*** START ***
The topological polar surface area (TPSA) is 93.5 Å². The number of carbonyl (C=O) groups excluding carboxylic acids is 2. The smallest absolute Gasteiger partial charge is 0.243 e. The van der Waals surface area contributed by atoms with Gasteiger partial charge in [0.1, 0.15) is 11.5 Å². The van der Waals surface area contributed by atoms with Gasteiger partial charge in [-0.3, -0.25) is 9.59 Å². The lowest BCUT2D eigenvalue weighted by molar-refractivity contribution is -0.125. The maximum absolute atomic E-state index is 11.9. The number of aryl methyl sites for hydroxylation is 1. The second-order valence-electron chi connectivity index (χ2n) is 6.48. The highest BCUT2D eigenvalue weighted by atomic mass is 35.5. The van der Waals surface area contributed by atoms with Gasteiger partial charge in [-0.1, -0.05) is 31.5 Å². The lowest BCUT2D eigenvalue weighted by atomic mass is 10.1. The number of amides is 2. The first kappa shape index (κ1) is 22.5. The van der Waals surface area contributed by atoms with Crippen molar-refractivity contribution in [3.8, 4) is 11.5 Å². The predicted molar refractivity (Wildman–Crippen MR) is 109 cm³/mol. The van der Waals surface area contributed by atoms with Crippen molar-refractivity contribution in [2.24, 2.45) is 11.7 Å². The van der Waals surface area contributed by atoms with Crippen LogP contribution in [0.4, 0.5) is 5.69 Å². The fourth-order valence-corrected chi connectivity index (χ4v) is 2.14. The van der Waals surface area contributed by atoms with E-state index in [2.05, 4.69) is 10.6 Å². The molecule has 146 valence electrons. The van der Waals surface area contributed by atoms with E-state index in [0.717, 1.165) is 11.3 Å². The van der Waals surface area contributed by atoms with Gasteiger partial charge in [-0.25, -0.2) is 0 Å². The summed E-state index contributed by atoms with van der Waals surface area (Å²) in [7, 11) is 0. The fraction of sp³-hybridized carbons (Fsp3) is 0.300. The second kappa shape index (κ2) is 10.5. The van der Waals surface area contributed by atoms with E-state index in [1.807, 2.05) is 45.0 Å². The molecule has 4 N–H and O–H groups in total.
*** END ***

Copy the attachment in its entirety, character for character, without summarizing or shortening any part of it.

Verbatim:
The topological polar surface area (TPSA) is 93.5 Å². The number of carbonyl (C=O) groups excluding carboxylic acids is 2. The smallest absolute Gasteiger partial charge is 0.243 e. The van der Waals surface area contributed by atoms with Gasteiger partial charge in [0.1, 0.15) is 11.5 Å². The van der Waals surface area contributed by atoms with Gasteiger partial charge in [-0.3, -0.25) is 9.59 Å². The lowest BCUT2D eigenvalue weighted by molar-refractivity contribution is -0.125. The maximum absolute atomic E-state index is 11.9. The number of aryl methyl sites for hydroxylation is 1. The second-order valence-electron chi connectivity index (χ2n) is 6.48. The highest BCUT2D eigenvalue weighted by atomic mass is 35.5. The van der Waals surface area contributed by atoms with Gasteiger partial charge in [-0.1, -0.05) is 31.5 Å². The lowest BCUT2D eigenvalue weighted by atomic mass is 10.1. The number of amides is 2. The first kappa shape index (κ1) is 22.5. The van der Waals surface area contributed by atoms with Crippen molar-refractivity contribution in [3.8, 4) is 11.5 Å². The predicted molar refractivity (Wildman–Crippen MR) is 109 cm³/mol. The van der Waals surface area contributed by atoms with Crippen molar-refractivity contribution in [2.24, 2.45) is 11.7 Å². The van der Waals surface area contributed by atoms with Crippen LogP contribution in [0.4, 0.5) is 5.69 Å². The fourth-order valence-corrected chi connectivity index (χ4v) is 2.14. The van der Waals surface area contributed by atoms with E-state index in [2.05, 4.69) is 10.6 Å². The molecule has 146 valence electrons. The van der Waals surface area contributed by atoms with E-state index in [0.717, 1.165) is 11.3 Å². The van der Waals surface area contributed by atoms with Gasteiger partial charge in [-0.25, -0.2) is 0 Å². The summed E-state index contributed by atoms with van der Waals surface area (Å²) in [7, 11) is 0. The fraction of sp³-hybridized carbons (Fsp3) is 0.300. The second kappa shape index (κ2) is 10.5. The van der Waals surface area contributed by atoms with E-state index in [1.807, 2.05) is 45.0 Å². The molecule has 4 N–H and O–H groups in total.